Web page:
About us
Artists Richard Estes
Richard Estes Photo

Richard Estes

American Painter

Movements and Styles: Photorealism, Contemporary Realism

Born: May 14, 1932 - Kewanee, Illinois

Richard Estes Timeline

Quotes

"I enjoy painting because of all the things I can do with it. I'm not trying to make propaganda for New York or anything. I think I would tear down most of the places I paint."
Richard Estes
"The Trouble with Pop was that it made too much comment. A very sophisticated intellectual game type thing. You get tired of it very quickly. The joke has been made and that's it, you can't laugh forever."
Richard Estes
"I don't think my paintings have much emotion. They are rather straightforward. They have the emotion of the subject. Does a Monet water lily painting have emotion? Not really. It's just the water lilies. Very pretty. But emotion is not really what the painting is about."
Richard Estes
"A photograph is just values. It doesn't have line. When you use the photograph, you are using the values, but you are adding line and space and movement, coming from your own experience. That's why although I work from photographs, I like the subject to be things I'm really familiar with. I don't think I could use someone else's photograph of some place I've never been to and make a painting."
Richard Estes
"I think the popular concept of the artist is a person who has this great passion and enthusiasm and super emotion. He just throws himself into this great masterpiece and collapses from exhaustion when it's finished. It's really not that way at all."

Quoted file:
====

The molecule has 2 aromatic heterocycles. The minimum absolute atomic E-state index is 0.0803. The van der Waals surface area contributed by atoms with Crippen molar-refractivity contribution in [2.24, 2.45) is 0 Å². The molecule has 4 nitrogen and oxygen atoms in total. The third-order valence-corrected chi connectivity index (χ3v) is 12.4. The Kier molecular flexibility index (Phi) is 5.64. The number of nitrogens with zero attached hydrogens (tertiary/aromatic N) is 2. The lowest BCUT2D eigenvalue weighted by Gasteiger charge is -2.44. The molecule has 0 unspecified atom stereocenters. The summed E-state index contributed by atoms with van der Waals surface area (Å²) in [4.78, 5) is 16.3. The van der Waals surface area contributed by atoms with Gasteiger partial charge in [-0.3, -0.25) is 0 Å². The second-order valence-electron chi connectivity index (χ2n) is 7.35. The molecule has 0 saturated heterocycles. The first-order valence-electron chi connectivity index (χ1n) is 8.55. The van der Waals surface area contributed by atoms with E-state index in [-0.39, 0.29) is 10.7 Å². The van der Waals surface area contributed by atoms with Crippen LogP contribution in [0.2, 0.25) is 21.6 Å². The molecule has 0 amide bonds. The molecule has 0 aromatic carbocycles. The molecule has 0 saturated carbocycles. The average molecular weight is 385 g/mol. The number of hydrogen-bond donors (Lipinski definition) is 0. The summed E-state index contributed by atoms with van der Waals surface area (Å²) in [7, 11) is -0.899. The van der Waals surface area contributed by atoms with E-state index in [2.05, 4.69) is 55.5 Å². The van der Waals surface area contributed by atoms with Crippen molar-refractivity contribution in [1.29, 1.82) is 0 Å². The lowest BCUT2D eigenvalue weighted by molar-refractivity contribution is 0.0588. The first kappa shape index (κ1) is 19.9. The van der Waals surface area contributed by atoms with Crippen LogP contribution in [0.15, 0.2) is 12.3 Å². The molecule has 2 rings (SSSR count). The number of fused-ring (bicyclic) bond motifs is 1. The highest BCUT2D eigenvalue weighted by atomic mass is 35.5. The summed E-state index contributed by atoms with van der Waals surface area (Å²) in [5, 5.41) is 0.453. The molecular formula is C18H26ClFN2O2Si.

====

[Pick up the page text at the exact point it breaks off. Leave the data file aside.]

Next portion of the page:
Richard Estes
"I think the real test is to plan something and be able to carry it out to the very end. Not that you're always enthusiastic; it's just that you have to get this thing out. It's not done with one's emotions; it's done with the head."
Richard Estes
"It's been my experience that the paintings I've hated working on the most and have gotten the most bored with, really feeling were terrible while working on them, have ended up being my best paintings. The ones that I've had a real enthusiasm for, a real feel for, I thought they were masterpieces at the time but realize they are duds six months later."
Richard Estes
"I do feel an affinity with all realist painters; I don't really consider someone a painter unless the individual is a realist. I love realist painting no matter what it is, but it's certainly got to be a painting of something."
Richard Estes
"If anyone had shown me in 1965 what I would be painting in 1967 I wouldn't have believed it. I was just walking around the city photographing things, and that was what was there. It wasn't that I thought about it or planned it."
Richard Estes

"Unfortunately it has been too easy for anybody to take a photograph, trace it, and make a lousy painting. Photorealism, in that sense, has been bastardized. I can sympathize with a lot of people who just reject it outright, because, like anything else, there is so much bad stuff around. I always thought of myself as a Realist painter."

Richard Estes Signature

Synopsis

When Richard Estes arrived on the New York art scene, Abstract Expressionism had largely run its course. In contrast to the acutely personal, emotional, unstructured, and (some would contend) self-indulgent aesthetic of The New York School, Estes among others introduced a form of painting that emphasized control and an almost machine-like precision. In part, his style emphasized the craft of painting, which was central to the hard-edged, jaw-dropping verisimilitude of photorealistic art. Artists like Estes, Audrey Flack, Chuck Close, and Ralph Goings abandoned the drama of gestural painting and promoted a kind of hyper-realism that seemed more visually descriptive of the increasingly high-tech, post-war age. For Estes, the appeal of the gleaming, reflective surfaces of New York City were irresistible. His paintings, composites of multiple photographs, suggest that the modern world is a sharply articulated one of clean, intersecting lines: orderly and systematic in presenting information about itself. Rather than humans, every kind of material and object tells its own story in an Estes painting to which the artist has always been reluctant to assign symbolic meaning.